It was a space launch to change the world. On January 11, 2007, a solid-fuelled rocket lifted off from Xichang Space Center in central China, a non-explosive ‘kill vehicle’ fitted to its tip. Five hundred miles above the earth, the now-separated kill vehicle struck an 8-year-old Chinese weather satellite, pulverizing it and leaving behind a cloud of some 1,000 large pieces of debris.
The unannounced Chinese launch was the first full-scale test of an anti-satellite system since the US Air Force's 1985 demonstration of a satellite-killing missile launched by an F-15 fighter. And the global response to China’s move was swift and vociferous, with Australia, Canada, Japan, the United Kingdom and the United States condemning the intercept.
‘China's development and testing of such weapons is inconsistent with the spirit of cooperation that both countries aspire to in the civil space area,’ said Gordon Johndroe from the US National Security Council at the time.
A year later, the launch reverberated in the most important US election in a generation, when presidential candidate Barack Obama made opposition to such weaponry part of his platform. ‘Obama opposes the stationing of weapons in space and the development of anti-satellite weapons,’ his campaign asserted. ‘He believes the United States must show leadership by engaging other nations in discussions of how best to stop the slow slide towards a new battlefield.’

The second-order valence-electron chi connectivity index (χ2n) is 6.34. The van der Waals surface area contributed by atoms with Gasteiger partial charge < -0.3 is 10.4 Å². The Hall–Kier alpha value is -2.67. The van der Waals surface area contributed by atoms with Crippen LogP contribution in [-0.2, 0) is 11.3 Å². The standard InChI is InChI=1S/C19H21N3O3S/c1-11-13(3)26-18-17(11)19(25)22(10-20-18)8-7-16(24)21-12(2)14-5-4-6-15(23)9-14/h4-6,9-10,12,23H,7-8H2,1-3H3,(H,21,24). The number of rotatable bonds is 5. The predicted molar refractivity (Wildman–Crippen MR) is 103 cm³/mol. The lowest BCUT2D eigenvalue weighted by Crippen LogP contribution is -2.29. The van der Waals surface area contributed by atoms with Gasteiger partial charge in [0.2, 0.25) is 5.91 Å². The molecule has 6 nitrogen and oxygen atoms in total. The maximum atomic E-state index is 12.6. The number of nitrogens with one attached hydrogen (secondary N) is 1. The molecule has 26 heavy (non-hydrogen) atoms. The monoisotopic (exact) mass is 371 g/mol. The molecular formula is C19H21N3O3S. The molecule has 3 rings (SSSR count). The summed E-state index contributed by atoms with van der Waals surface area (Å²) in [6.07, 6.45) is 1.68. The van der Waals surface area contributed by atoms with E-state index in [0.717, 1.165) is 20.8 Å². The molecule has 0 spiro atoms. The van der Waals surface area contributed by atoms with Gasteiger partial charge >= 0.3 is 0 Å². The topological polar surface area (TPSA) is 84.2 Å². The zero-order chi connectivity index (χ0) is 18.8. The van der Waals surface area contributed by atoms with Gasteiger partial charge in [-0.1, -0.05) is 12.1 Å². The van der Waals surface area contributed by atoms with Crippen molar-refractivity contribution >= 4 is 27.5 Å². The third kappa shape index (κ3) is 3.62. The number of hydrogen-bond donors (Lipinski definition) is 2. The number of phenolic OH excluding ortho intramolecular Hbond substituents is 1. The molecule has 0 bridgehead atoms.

Yet just two years into the Obama presidency and it’s clear that these noble sentiments aren’t being matched by US deeds.
On April 22, the US Air Force launched into orbit the world's most sophisticated robotic spacecraft, one whose design counters China's anti-satellite capability—and goes a step further. The X-37B, built by Boeing, could also be used to spy on and even disable other nations’ satellites, all without them necessarily knowing that it’s even happening. With the X-37, the US raised the stakes in the phase of the space race that China began three years ago.
The multi-billion-dollar X-37, in development since the mid-1990s, is a re-usable, unmanned spacecraft that enters orbit atop a standard Air Force heavy rocket and re-enters the atmosphere as a glider. The new craft is similar in layout to the manned Space Shuttle but only quarter the size—just 30 feet from tip to tail.
‘The primary objectives of the X-37 is [testing] a new batch of re-usable technologies for America’s future, plus learning and demonstrating the concept of operations for re-usable experimental payloads,’ Gary Payton, Under Secretary of the Air Force for Space Programs, told the media in April. ‘Take a payload up, spend up to 270 days on orbit. They’ll run experiments to see if the new technology works, then bring it all back home and inspect it to see what was really going on in space. So this is a new way for the Air Force to conduct experiments and we’re really excited about that.’